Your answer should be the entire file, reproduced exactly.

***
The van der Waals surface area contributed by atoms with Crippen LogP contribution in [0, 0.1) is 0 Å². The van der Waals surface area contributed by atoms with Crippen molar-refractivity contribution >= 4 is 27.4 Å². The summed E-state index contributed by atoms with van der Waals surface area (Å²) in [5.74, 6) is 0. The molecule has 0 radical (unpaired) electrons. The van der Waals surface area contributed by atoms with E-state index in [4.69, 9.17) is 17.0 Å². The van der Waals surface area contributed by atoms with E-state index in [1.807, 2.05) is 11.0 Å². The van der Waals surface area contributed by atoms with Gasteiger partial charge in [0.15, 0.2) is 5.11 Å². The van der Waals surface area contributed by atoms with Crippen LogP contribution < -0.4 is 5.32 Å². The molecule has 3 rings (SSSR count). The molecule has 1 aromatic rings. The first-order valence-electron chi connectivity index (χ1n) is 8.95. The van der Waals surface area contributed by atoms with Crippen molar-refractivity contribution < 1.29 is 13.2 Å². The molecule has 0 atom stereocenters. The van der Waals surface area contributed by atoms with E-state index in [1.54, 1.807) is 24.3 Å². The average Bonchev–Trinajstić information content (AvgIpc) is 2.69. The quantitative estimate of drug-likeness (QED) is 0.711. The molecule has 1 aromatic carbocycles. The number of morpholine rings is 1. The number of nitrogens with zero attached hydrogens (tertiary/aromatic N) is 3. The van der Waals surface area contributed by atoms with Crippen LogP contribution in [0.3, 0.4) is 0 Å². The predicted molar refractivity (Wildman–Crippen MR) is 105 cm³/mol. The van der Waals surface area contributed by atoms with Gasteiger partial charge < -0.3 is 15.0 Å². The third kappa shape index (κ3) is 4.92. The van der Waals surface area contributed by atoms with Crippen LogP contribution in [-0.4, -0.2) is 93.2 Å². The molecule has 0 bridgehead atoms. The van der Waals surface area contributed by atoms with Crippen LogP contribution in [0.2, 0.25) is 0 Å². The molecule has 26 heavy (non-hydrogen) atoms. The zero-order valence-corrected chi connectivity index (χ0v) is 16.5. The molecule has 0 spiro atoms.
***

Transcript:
The van der Waals surface area contributed by atoms with Crippen LogP contribution in [0, 0.1) is 0 Å². The van der Waals surface area contributed by atoms with Crippen molar-refractivity contribution >= 4 is 27.4 Å². The summed E-state index contributed by atoms with van der Waals surface area (Å²) in [5.74, 6) is 0. The molecule has 0 radical (unpaired) electrons. The van der Waals surface area contributed by atoms with E-state index in [4.69, 9.17) is 17.0 Å². The van der Waals surface area contributed by atoms with E-state index in [1.807, 2.05) is 11.0 Å². The van der Waals surface area contributed by atoms with Gasteiger partial charge in [0.15, 0.2) is 5.11 Å². The van der Waals surface area contributed by atoms with Crippen LogP contribution < -0.4 is 5.32 Å². The molecule has 3 rings (SSSR count). The molecule has 1 aromatic rings. The first-order valence-electron chi connectivity index (χ1n) is 8.95. The van der Waals surface area contributed by atoms with Crippen molar-refractivity contribution < 1.29 is 13.2 Å². The molecule has 0 atom stereocenters. The van der Waals surface area contributed by atoms with E-state index in [1.54, 1.807) is 24.3 Å². The average Bonchev–Trinajstić information content (AvgIpc) is 2.69. The quantitative estimate of drug-likeness (QED) is 0.711. The molecule has 1 aromatic carbocycles. The number of morpholine rings is 1. The number of nitrogens with zero attached hydrogens (tertiary/aromatic N) is 3. The van der Waals surface area contributed by atoms with Crippen LogP contribution in [0.3, 0.4) is 0 Å². The predicted molar refractivity (Wildman–Crippen MR) is 105 cm³/mol. The van der Waals surface area contributed by atoms with Gasteiger partial charge < -0.3 is 15.0 Å². The third kappa shape index (κ3) is 4.92. The van der Waals surface area contributed by atoms with Crippen LogP contribution in [-0.4, -0.2) is 93.2 Å². The molecule has 0 bridgehead atoms. The van der Waals surface area contributed by atoms with Crippen LogP contribution in [0.2, 0.25) is 0 Å². The molecule has 26 heavy (non-hydrogen) atoms. The zero-order valence-corrected chi connectivity index (χ0v) is 16.5. The molecule has 0 spiro atoms.